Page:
Whether you use software development mythology or not these are the entire point of object oriented analysis and design. What class does you need and what are they do? Lot of formal mythology has their own unique name for work through their process but although there are multiple processes to approach this, the ideas are very similar. We go through using five steps:-
- Gather Requirements
- Describe the App
- Identify the main object
- Describe the Interactions (between objects)
- Create class Diagram
We are going all of these more details on technics to each step later now discus basic concept.
- Gather Requirements:-
What is the app needs to do? What problem are you trying to solve? You focus it and you write it on a paper.
- Describe the App:-
You build simply narrative how people use the app. You are not trying to write a book but you are trying to describe specific technic for this including use case, use story. This may be inaccurate, may be incomplete, may be changed that’s ok we still do it.
You may or may not at this point also create a mockup or prototype of the user interface. Sometimes that is essential.
- Identify the main objects:-
This is the actually the starting point of identifying you actual classes. So you are trying to use stories, the descriptions you just wrote to pick up the most important idea, most important concepts, the most important things in our application, not everything we pick here will become a class but, lot of them will.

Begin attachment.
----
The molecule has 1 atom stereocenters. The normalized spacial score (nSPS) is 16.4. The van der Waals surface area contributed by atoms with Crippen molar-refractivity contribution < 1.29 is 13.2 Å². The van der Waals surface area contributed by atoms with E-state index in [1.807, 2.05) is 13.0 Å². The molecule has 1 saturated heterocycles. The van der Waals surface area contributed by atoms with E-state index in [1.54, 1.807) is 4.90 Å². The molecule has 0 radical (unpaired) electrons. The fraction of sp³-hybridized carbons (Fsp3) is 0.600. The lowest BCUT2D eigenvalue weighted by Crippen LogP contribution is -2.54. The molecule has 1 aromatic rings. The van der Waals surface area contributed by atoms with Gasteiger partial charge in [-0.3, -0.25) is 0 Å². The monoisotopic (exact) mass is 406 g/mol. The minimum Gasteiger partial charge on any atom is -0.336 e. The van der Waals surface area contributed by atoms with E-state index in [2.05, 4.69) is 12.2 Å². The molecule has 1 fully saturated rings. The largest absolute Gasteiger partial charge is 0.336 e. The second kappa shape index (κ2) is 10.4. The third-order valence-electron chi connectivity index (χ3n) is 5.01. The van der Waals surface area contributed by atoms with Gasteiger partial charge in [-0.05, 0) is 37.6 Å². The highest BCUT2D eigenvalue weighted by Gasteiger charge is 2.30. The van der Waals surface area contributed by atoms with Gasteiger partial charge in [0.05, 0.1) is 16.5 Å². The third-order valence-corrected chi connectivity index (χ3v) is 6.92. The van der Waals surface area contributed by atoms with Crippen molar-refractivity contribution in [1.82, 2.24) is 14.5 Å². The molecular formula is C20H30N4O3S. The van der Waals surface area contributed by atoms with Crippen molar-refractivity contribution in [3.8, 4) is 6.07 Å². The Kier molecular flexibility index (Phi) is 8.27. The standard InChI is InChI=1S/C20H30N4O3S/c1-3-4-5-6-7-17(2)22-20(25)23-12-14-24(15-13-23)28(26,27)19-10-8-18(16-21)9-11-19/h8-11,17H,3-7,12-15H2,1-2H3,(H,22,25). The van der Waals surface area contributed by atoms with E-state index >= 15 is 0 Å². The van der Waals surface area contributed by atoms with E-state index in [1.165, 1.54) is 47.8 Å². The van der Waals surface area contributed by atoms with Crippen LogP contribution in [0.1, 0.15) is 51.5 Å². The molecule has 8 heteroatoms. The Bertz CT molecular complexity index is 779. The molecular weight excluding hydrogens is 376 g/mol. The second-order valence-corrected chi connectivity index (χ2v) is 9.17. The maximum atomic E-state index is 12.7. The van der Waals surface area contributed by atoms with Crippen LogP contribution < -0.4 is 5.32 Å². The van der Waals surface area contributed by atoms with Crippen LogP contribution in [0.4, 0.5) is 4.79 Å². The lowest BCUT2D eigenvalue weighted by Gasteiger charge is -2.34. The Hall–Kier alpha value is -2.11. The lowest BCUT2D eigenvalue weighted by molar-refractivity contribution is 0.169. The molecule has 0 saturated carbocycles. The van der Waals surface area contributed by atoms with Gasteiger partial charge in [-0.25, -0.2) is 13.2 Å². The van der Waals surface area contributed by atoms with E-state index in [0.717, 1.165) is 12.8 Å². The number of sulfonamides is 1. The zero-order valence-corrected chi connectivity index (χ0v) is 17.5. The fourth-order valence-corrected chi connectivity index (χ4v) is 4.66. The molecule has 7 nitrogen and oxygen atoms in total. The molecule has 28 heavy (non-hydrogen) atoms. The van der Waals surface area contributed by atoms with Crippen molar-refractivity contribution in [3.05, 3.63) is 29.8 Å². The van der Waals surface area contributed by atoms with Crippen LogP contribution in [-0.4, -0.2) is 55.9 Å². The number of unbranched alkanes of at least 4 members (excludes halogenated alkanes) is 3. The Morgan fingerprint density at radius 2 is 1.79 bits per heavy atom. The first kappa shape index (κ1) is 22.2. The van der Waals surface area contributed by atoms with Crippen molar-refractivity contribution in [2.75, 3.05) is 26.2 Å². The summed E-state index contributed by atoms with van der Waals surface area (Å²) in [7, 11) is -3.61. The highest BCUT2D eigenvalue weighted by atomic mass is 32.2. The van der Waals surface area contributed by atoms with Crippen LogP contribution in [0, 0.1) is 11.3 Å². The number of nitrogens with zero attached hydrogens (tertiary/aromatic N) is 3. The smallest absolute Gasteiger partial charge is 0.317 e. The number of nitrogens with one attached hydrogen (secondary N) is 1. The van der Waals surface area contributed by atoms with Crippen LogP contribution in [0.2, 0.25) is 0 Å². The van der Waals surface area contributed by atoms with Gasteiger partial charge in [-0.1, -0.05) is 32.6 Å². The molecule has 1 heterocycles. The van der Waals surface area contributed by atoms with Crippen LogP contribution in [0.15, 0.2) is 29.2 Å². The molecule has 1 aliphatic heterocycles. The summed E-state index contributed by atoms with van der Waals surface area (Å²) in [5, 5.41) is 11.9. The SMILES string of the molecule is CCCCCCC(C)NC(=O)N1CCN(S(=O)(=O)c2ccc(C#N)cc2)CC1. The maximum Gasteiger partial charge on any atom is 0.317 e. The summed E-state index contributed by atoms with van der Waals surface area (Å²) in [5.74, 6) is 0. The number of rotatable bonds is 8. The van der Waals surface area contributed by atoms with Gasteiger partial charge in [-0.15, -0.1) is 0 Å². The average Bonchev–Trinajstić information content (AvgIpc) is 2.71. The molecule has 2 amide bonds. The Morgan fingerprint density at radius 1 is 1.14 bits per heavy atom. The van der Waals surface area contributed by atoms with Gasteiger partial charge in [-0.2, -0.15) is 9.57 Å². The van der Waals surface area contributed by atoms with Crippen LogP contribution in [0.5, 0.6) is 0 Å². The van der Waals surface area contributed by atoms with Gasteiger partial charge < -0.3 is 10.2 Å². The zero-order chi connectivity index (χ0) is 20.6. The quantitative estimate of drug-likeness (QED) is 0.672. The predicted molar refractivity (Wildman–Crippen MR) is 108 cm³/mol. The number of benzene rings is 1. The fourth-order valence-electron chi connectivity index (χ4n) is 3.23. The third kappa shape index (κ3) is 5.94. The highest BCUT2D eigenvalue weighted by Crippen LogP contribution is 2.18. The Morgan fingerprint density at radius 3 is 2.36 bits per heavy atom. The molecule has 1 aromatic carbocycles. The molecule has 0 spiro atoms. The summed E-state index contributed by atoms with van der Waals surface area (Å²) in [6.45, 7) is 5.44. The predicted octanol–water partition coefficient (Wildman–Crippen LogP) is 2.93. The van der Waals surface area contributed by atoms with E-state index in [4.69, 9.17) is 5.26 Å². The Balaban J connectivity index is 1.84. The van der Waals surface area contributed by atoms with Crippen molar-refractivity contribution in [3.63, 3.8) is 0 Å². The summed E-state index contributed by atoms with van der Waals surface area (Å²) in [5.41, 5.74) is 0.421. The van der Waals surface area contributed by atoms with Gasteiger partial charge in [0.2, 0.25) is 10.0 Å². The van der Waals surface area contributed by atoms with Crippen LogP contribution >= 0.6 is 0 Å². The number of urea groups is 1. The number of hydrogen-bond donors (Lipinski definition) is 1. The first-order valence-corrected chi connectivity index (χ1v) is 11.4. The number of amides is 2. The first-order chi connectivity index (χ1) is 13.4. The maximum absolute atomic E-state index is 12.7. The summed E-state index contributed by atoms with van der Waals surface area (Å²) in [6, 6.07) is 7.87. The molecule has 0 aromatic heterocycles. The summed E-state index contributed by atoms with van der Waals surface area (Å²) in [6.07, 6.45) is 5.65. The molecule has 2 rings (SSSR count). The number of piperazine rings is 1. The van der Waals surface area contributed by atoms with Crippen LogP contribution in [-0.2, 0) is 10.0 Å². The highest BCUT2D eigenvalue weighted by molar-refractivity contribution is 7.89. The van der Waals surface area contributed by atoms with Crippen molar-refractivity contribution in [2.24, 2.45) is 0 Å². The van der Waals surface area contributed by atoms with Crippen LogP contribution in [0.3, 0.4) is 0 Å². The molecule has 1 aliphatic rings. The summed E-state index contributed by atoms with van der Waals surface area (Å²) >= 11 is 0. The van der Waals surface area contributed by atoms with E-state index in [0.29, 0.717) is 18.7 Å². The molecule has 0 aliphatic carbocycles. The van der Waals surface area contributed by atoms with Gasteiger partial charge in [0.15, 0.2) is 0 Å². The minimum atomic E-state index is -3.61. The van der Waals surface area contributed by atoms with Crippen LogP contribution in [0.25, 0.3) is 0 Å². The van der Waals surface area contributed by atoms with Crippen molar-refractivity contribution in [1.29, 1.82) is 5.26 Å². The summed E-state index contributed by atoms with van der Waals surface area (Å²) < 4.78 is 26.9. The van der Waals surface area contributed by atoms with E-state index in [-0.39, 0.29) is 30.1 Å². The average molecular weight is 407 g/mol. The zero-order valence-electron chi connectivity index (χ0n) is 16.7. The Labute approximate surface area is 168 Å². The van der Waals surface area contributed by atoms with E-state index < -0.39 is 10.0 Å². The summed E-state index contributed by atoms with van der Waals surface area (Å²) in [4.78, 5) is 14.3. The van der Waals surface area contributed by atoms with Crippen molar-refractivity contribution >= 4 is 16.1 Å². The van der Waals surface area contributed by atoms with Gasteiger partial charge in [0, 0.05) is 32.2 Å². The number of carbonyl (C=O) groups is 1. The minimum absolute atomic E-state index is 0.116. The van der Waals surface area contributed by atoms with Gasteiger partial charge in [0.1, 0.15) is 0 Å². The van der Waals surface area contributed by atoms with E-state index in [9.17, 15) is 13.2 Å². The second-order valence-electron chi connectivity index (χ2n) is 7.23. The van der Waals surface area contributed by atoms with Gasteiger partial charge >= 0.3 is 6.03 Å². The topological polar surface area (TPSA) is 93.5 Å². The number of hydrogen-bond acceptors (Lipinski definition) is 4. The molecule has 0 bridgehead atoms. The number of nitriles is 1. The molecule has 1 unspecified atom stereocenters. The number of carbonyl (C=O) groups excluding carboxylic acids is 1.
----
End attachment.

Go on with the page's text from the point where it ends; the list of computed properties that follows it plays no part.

- Describe the Interactions:-
As you then formally the interaction between those objects, this also lets you start a better understanding the responsibilities of the different objects, the behaviors I need to have when they interact what they do and what order they need to do, this is call a sequence diagram.
- Create a Class Diagram:-
This is a visual representation of the classes you need and here we get to really specific about object orientation principal like inheritance, polymorphism.
But no point any of these you wrote code yet, the output is on paper, on index card, on white board it could be done using electronic tools but it is really better on paper for now. The main result you expect from the process is that Class Diagram – that is the most common way you write down the classes you need to make, the methods of the classes and the interaction between the different objects in your application. In an iterative approach to developing software this is not done once, you’ll continually re-visit refine these steps over weeks and month of development.